11. 11. Some Tips for Experts • The module compileall can create .pyc files (or .pyo files when -O is used) for all modules in a directory.
  12. 12. Standard Modules
  13. 13. Dir() • The built-in function dir() is used to find out which names a module defines. It returns a sorted list of strings.
  14. 14. Packages • Packages are a way of structuring Python’s module namespace by using “dotted module names”. • For example, the module name A.B designates a submodule named B in a package named A. • Just like the use of modules saves the authors of different modules from having to worry about each other’s global variable names, the use of dotted module names saves the authors of multi-module packages like NumPy or the Python Imaging Library from having to worry about each other’s module names.
  15. 15. Input and Output • There are several ways to present the output of a program; data can be printed in a human- readable form, or written to a file for future use. This chapter will discuss some of the possibilities. • How do you convert values to strings?
  16. 16. Representation • The str() function is meant to return representations of values which are fairly human-readable. • repr() is meant to generate representations which can be read by the interpreter (or will force a SyntaxError if there is not equivalent syntax).
  17. 17. Str() and Repr()
  18. 18. Formatting Output
  19. 19. Formatting Output
  20. 20. I don’t think so! MORE ON STRING FORMATTING?
  21. 21. Reading and Writing Files • Open() returns a file object
  22. 22. Reading and Writing Files
  23. 23. Alternative Method
  24. 24. Write to File
  25. 25. Close
  26. 26. Pickle Module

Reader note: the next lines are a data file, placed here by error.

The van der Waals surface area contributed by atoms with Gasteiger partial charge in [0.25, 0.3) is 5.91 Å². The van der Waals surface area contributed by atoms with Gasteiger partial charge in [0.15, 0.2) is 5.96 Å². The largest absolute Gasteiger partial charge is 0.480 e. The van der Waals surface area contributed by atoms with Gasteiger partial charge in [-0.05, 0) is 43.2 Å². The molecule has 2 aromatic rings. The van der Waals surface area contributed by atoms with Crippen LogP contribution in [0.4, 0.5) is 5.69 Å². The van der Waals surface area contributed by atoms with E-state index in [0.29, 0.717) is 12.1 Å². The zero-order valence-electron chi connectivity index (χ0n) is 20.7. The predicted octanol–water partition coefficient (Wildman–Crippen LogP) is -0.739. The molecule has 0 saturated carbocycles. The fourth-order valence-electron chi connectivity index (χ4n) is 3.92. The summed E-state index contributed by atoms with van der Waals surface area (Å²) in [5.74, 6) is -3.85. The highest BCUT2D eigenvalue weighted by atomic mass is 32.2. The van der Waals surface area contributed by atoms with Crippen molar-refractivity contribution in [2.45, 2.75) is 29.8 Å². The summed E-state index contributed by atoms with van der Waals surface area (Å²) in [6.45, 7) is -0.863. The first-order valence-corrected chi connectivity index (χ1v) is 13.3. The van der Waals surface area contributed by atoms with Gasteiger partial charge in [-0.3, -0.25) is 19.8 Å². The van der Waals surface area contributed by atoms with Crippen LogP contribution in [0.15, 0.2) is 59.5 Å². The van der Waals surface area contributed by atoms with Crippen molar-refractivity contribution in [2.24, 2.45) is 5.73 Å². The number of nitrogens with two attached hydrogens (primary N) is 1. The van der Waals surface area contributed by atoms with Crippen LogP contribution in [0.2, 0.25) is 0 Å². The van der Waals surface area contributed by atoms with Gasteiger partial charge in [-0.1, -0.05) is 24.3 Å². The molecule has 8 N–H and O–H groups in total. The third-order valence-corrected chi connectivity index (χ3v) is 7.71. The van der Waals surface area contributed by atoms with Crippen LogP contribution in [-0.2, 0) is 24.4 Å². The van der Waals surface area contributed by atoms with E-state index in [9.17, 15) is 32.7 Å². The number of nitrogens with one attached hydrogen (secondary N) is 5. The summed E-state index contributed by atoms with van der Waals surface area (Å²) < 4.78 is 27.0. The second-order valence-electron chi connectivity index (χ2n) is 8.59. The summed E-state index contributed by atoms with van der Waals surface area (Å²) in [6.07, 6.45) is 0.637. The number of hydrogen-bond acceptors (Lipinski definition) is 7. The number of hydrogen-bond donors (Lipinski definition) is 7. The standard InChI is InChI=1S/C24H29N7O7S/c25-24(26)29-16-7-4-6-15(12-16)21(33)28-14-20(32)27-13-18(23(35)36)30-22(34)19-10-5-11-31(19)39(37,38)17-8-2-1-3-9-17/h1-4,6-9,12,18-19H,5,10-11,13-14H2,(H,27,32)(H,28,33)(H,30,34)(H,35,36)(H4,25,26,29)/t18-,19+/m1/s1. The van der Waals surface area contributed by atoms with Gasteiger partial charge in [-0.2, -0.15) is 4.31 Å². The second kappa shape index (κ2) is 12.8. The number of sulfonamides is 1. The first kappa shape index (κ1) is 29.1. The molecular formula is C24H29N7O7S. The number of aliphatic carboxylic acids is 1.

27. 27. Errors and Exceptions • Syntax Errors
  28. 28. Exceptions
  29. 29. Handling Exceptions
  30. 30. Else?!
  31. 31. Another Exception
  32. 32. Raise Exception
  33. 33. Catching it!
  34. 34. User Defined Exception
  35. 35. Clean Up Actions
  36. 36. Classes
  37. 37. Class Definition Syntax
  38. 38. Class Objects
  39. 39. Inheritance
  40. 40. Multiple Inheritance
  41. 41. Iterators
  42. 42. Style of Access
  43. 43. Make your Class Iterable
  44. 44. Len() • Implement __len__
  45. 45. Unit Testing • Hopefully!

Notas do Editor

  • This does not enter the names of the functions defined in fibo directly in the current symbol table; it only enters the module name fibo there. Using the module name you can access the functions
  • This imports all names except those beginning with an underscore (_).Note that in general the practice of importing * from a module or package is frowned upon, since it often causes poorly readable code. However, it is okay to use it to save typing in interactive sessions.
  • Without arguments, dir() lists the names you have defined currently
  • The __init__.py files are required to make Python treat the directories as containing packages
  • Luckily, Python has ways to convert any value to a string: pass it to the repr() or str() functions.